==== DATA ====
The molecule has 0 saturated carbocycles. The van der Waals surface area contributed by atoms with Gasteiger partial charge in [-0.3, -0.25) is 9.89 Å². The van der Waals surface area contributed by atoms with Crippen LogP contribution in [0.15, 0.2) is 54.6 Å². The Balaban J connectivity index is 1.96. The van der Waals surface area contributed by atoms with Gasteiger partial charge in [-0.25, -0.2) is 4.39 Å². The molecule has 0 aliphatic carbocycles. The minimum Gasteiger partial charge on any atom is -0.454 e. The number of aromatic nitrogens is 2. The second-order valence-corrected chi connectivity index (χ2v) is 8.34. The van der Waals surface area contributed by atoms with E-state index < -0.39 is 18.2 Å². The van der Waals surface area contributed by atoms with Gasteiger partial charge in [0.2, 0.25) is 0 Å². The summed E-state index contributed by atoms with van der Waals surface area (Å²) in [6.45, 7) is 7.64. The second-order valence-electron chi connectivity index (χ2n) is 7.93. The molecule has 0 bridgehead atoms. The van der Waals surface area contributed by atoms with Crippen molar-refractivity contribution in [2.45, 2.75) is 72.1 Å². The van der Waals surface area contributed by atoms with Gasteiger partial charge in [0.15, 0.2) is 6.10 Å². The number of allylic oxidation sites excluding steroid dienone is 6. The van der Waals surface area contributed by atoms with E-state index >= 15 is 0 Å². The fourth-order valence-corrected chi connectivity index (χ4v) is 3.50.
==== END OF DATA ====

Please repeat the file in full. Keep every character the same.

The molecule has 0 saturated carbocycles. The van der Waals surface area contributed by atoms with Gasteiger partial charge in [-0.3, -0.25) is 9.89 Å². The van der Waals surface area contributed by atoms with Crippen LogP contribution in [0.15, 0.2) is 54.6 Å². The Balaban J connectivity index is 1.96. The van der Waals surface area contributed by atoms with Gasteiger partial charge in [-0.25, -0.2) is 4.39 Å². The molecule has 0 aliphatic carbocycles. The minimum Gasteiger partial charge on any atom is -0.454 e. The number of aromatic nitrogens is 2. The second-order valence-corrected chi connectivity index (χ2v) is 8.34. The van der Waals surface area contributed by atoms with E-state index < -0.39 is 18.2 Å². The van der Waals surface area contributed by atoms with Gasteiger partial charge in [0.2, 0.25) is 0 Å². The summed E-state index contributed by atoms with van der Waals surface area (Å²) in [6.45, 7) is 7.64. The second-order valence-electron chi connectivity index (χ2n) is 7.93. The molecule has 0 bridgehead atoms. The van der Waals surface area contributed by atoms with Crippen molar-refractivity contribution in [2.45, 2.75) is 72.1 Å². The van der Waals surface area contributed by atoms with Gasteiger partial charge in [0.15, 0.2) is 6.10 Å². The number of allylic oxidation sites excluding steroid dienone is 6. The van der Waals surface area contributed by atoms with E-state index >= 15 is 0 Å². The fourth-order valence-corrected chi connectivity index (χ4v) is 3.50.